Grana Padano Parmigiano Cheese 5 Pounds
  • Type: Grana Padano
  • Weight: 5 lbs.

Light tasting dishes that call for parmesan cheese is best paired with Grana Padano. Luckily, Pastacheese has a delicious Grana Padano sold by 5 pounds. This cheese tastes less salty than Parmigiano Reggiano, but still has that sharp and nutty flavor that parmesan cheese is known for.

Pastacheese’s Grana Padano is best used in bread and salads as well. The texture may not be extra crumbly, but it’s not too hard to slice into either. All in all, Pastacheese may be your next go-to cheese if you want a mild and light tasting Parmigiano Reggiano.

PROS

  • It is a milder version of Parmigiano Reggiano, so you can use this for light dishes
  • This cheese is sold by 5 pounds instead of the usual 1 pound.

CONS

  • There are no known reports mentioned for this particular item.
Parmigiano Reggiano - 1 Pound
  • Type: Parmigiano Reggiano
  • Weight: 1 lb.

Olio & Olive’s Parmigiano Reggiano is known to be a delicious parmesan cheese due to the fact that it was aged for 18 to 24 months. This hard cheese is best used in pasta that brings out the flavor and creaminess of the dish.

What we like about Olio & Olive’s parmesan cheese is the white crystal grains found on it which means it was aged well. There’s a sharpness to it and the texture is hard and crumbly. So if you’re looking for cheese to go on your cheeseboard, having Olio & Olive’s Parmigiano Reggiano would be a great addition along with fruits, crackers, and wine.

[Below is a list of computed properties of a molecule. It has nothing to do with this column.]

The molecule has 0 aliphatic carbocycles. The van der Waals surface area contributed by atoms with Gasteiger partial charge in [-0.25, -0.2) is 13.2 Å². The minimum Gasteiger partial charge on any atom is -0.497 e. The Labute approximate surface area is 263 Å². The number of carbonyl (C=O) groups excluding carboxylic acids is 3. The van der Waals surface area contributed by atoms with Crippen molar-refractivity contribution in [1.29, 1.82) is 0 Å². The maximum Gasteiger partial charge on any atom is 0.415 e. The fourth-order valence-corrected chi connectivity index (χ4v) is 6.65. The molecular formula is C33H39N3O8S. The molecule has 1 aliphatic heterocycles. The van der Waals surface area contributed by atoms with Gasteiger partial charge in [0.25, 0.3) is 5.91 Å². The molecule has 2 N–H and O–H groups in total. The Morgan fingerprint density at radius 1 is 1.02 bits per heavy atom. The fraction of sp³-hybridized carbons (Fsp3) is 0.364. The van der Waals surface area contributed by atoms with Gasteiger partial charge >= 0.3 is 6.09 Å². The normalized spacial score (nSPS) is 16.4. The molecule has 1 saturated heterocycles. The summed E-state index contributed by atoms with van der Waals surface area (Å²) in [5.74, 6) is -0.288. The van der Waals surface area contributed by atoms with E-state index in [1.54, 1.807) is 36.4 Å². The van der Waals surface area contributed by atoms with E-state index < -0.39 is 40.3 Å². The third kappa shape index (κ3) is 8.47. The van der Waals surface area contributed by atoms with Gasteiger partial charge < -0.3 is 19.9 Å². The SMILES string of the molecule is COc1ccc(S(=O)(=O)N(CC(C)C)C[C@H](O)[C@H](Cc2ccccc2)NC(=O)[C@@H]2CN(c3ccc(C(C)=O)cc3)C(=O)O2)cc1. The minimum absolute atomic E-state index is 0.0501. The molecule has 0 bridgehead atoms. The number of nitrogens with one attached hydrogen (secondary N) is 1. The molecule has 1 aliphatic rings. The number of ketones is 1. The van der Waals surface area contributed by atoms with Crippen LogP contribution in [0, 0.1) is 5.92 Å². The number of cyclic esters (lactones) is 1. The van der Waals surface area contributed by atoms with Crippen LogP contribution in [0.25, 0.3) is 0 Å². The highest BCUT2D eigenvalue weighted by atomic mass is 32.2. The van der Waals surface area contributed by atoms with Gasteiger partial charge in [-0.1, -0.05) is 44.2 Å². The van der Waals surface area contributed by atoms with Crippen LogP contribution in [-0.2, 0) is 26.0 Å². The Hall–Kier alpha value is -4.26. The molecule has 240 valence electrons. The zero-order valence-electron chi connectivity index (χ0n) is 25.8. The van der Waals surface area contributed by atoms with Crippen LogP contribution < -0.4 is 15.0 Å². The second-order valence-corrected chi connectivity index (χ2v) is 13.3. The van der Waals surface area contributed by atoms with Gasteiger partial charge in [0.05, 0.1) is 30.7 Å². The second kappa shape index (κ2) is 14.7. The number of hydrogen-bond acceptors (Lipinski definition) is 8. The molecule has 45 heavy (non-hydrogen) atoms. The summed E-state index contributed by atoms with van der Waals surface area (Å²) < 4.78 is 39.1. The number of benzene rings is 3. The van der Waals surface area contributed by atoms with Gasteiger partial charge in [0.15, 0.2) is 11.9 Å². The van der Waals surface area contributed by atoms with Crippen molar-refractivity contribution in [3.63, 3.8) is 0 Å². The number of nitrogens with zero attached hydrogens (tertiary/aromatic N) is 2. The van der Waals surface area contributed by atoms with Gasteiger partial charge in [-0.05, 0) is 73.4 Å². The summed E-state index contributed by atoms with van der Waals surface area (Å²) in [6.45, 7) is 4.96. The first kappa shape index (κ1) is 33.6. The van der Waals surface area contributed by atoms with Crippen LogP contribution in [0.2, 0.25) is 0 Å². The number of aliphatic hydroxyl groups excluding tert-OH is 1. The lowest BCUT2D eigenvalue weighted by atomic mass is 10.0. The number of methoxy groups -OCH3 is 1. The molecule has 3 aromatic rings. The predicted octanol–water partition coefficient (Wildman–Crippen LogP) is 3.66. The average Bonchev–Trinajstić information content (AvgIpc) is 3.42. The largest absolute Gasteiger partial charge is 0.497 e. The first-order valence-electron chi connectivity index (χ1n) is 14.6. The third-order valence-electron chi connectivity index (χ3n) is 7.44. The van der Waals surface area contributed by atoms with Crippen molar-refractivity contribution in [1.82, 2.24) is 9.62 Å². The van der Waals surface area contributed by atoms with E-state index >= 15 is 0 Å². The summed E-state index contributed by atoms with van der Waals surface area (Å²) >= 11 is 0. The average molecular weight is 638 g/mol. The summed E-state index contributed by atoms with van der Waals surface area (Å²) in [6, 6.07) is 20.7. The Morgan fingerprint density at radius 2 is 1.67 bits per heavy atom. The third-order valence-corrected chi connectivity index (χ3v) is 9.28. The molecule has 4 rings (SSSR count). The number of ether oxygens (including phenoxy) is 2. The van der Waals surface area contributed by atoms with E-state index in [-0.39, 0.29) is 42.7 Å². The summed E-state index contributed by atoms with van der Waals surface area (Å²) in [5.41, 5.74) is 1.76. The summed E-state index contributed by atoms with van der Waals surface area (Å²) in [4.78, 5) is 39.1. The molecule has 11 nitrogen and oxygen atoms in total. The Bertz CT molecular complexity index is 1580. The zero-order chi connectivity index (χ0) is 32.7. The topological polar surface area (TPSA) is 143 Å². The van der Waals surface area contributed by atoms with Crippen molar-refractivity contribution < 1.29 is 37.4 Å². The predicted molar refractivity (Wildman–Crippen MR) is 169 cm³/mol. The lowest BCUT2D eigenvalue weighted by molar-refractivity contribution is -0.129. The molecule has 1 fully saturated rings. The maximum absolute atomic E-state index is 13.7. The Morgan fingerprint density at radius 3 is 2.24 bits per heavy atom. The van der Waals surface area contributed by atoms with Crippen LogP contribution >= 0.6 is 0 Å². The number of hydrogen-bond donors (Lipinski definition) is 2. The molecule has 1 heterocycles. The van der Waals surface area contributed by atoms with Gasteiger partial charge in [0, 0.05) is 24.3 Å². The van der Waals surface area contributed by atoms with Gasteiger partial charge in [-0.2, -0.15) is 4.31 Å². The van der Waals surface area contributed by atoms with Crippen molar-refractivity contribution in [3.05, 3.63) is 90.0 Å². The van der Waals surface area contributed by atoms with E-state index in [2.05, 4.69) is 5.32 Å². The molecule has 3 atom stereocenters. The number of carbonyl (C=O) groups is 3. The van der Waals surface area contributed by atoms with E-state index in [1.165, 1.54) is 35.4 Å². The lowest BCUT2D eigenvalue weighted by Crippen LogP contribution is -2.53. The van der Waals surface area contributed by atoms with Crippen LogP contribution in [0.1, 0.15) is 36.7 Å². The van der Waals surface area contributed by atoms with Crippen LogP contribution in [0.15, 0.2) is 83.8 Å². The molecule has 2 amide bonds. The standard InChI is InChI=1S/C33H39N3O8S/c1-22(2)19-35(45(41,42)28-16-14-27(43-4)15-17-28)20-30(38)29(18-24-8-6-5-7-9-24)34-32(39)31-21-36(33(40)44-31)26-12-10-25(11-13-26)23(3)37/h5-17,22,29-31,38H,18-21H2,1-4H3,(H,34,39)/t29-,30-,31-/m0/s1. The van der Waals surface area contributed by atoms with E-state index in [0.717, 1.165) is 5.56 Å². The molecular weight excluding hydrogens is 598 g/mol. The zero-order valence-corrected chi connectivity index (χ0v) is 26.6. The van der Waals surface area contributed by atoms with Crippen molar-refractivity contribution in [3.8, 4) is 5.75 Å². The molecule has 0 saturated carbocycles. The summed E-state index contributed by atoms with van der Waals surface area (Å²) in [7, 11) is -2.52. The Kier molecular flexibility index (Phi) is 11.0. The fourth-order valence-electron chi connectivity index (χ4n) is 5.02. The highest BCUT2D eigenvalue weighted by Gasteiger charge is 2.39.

PROS

  • It is aged around18 to 24 months
  • The taste is salty and nutty
  • There are white crystal grains found on it.

CONS

  • There are reports of this cheese having a mild taste
  • There are reports of this cheese being too hard.

What Is Parmesan Cheese?

What Is Parmesan Cheese?

Parmesan cheese, also known as Parmigiano Reggiano, is a hard cheese with a sharp, nutty and salty taste. It is made from unpasteurized cow's milk and has a strong aroma. Its color is straw yellow and is best paired with wine, crackers, fruits, or cooked in pasta sauces, risotto, and baked bread.

Parmigiano Reggiano is known as a Protected Designation of Origin (PDO) cheese made in Italy. PDO cheese means that for it to be called parmesan cheese, it has to be produced in the place of origin which is Italy and from cows grazing on hay and grass. It should also be noted that Parmigiano Reggiano is named from the many provinces in which it is made such as Province of Parma, Modena, Mantua, Reggio Emilia, and Bologna.